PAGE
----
86° Fort Worth
All TCU. All the time.

TCU 360

TCU 360

All TCU. All the time.

TCU 360

TCU alumni connect with each other at Guy Fieri’s Dive & Taco Joint in downtown Kansas City, Missouri. on Friday Oct. 7, 2022. (Photo courtesy of Tristen Smith)
How TCU's alumni chapters keep the Horned Frog spirit alive post-grad
By Addison Thummel, Staff Writer
Published May 11, 2024
TCU graduates can stay connected with the Horned Frog community with alumni chapters across the nation.

‘Challenges to Democracy’ panel expands on major internal issues in politics

Nick Di Rey
Wendy Davis, a former representative of the 10th district in the Texas Senate, discusses internal issues the US faces. Davis Graduated from TCU with a Bachelor of Arts in English in 1990. (Nick Di Re/Staff Photographer)

A lack of civility and unwillingness to work across the aisle are two of the major issues confronting the political system, according to panelists who participated in a discussion about the “Challenges to Democracy.”

Organized and moderated by Keith Gaddie, Ph.D., a political science professor, panelists cited gerrymandering, common decency and refusal to compromise as key challenges.  

Attacking other representatives and making them look like the bad guys disrespects their intelligence and deceives the democratic process, said Fort Worth City Council Member Jared Williams, Ph.D.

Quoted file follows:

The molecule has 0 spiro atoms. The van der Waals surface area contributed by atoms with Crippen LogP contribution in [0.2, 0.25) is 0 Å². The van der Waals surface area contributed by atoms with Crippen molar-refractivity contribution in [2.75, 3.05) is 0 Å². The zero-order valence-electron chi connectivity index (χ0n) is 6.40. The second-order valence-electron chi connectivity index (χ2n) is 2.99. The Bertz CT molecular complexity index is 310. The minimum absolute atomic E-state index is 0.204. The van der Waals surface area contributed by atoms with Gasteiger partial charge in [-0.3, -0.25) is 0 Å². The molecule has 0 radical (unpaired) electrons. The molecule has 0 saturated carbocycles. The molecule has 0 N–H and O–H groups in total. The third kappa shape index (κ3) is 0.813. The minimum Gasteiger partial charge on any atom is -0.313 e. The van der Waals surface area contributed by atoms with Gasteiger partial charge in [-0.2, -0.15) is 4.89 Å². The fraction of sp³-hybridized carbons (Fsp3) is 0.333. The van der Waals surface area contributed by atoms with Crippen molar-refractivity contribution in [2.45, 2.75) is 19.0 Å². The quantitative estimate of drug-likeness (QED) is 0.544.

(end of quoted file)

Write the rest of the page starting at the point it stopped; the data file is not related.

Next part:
He was joined on the panel by Wendy Davis, former state senator for the 10th district, Brian Byrd, former Fort Worth City Council member and Glen Whitley, former Tarrant County judge.  

Glen Whitley (left), Jared Williams (center) and Brian Byrd (right) participate in TCU’s “Challenges to Democracy” panel. All three speakers have held positions in office in Tarrant County. (Nick Di Re/TCU360)

Byrd echoed Williams’ call for civility.

 “We got to be able to get along with each other and talk through stuff,” he said. “We have to be able to disagree without being disagreeable.” 

Davis garnered national attention when she was in office for an 11-hour filibuster against a restrictive abortion bill. She encouraged people to push back on rancorous debate.  

“I think it’s a personal responsibility for every one of us who has a voice in the public discourse to conduct ourselves in the way that we love to see other people conducting themselves,” Davis said.  

Gaddie suggested that gerrymandering, the process of drawing representative districts so that they overwhelmingly favor one party over another, has only exacerbated the discord. 

“Gerrymandering has become so scientifically extreme that it is structured in such a way that the party in power is almost sure to always hold power because every ten years they get to do it again,” Davis said. 

“The very sad thing about that is that it conditions people to believe that their votes don’t matter,” she said later.  

In Davis’s final remarks, she said that the only way to fix redistricting is to redraw the lines objectively and make it easier to vote and register.

More to Discover